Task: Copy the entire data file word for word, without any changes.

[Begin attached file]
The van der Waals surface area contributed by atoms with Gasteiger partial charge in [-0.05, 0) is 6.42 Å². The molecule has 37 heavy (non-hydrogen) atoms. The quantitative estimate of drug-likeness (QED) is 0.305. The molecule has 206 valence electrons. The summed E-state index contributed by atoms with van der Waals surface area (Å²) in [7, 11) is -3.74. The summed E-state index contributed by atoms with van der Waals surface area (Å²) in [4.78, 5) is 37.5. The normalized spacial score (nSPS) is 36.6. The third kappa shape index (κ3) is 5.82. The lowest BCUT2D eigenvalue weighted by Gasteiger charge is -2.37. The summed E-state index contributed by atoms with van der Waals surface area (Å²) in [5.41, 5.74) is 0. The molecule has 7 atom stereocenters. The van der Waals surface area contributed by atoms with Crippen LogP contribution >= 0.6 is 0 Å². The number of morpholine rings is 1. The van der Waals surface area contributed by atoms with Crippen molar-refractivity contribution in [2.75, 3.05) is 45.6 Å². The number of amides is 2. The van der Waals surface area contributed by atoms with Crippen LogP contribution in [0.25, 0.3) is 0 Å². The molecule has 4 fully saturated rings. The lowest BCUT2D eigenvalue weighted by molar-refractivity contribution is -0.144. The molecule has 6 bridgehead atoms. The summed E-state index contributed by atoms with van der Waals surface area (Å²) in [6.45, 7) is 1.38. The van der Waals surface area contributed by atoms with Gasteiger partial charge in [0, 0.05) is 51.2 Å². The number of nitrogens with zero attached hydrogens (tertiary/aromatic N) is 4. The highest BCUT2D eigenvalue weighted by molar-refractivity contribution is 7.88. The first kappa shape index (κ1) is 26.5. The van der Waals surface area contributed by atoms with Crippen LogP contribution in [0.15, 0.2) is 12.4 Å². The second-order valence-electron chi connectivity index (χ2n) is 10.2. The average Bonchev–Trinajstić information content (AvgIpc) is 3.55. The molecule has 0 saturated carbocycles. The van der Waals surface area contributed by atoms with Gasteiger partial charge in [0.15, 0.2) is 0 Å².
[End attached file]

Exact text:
The van der Waals surface area contributed by atoms with Gasteiger partial charge in [-0.05, 0) is 6.42 Å². The molecule has 37 heavy (non-hydrogen) atoms. The quantitative estimate of drug-likeness (QED) is 0.305. The molecule has 206 valence electrons. The summed E-state index contributed by atoms with van der Waals surface area (Å²) in [7, 11) is -3.74. The summed E-state index contributed by atoms with van der Waals surface area (Å²) in [4.78, 5) is 37.5. The normalized spacial score (nSPS) is 36.6. The third kappa shape index (κ3) is 5.82. The lowest BCUT2D eigenvalue weighted by Gasteiger charge is -2.37. The summed E-state index contributed by atoms with van der Waals surface area (Å²) in [5.41, 5.74) is 0. The molecule has 7 atom stereocenters. The van der Waals surface area contributed by atoms with Crippen LogP contribution >= 0.6 is 0 Å². The number of morpholine rings is 1. The van der Waals surface area contributed by atoms with Crippen molar-refractivity contribution in [2.75, 3.05) is 45.6 Å². The number of amides is 2. The van der Waals surface area contributed by atoms with Crippen LogP contribution in [0.25, 0.3) is 0 Å². The molecule has 4 fully saturated rings. The lowest BCUT2D eigenvalue weighted by molar-refractivity contribution is -0.144. The molecule has 6 bridgehead atoms. The summed E-state index contributed by atoms with van der Waals surface area (Å²) in [6.45, 7) is 1.38. The van der Waals surface area contributed by atoms with Gasteiger partial charge in [0, 0.05) is 51.2 Å². The number of nitrogens with zero attached hydrogens (tertiary/aromatic N) is 4. The highest BCUT2D eigenvalue weighted by molar-refractivity contribution is 7.88. The first kappa shape index (κ1) is 26.5. The van der Waals surface area contributed by atoms with Crippen LogP contribution in [0.15, 0.2) is 12.4 Å². The second-order valence-electron chi connectivity index (χ2n) is 10.2. The average Bonchev–Trinajstić information content (AvgIpc) is 3.55. The molecule has 0 saturated carbocycles. The van der Waals surface area contributed by atoms with Gasteiger partial charge in [0.15, 0.2) is 0 Å².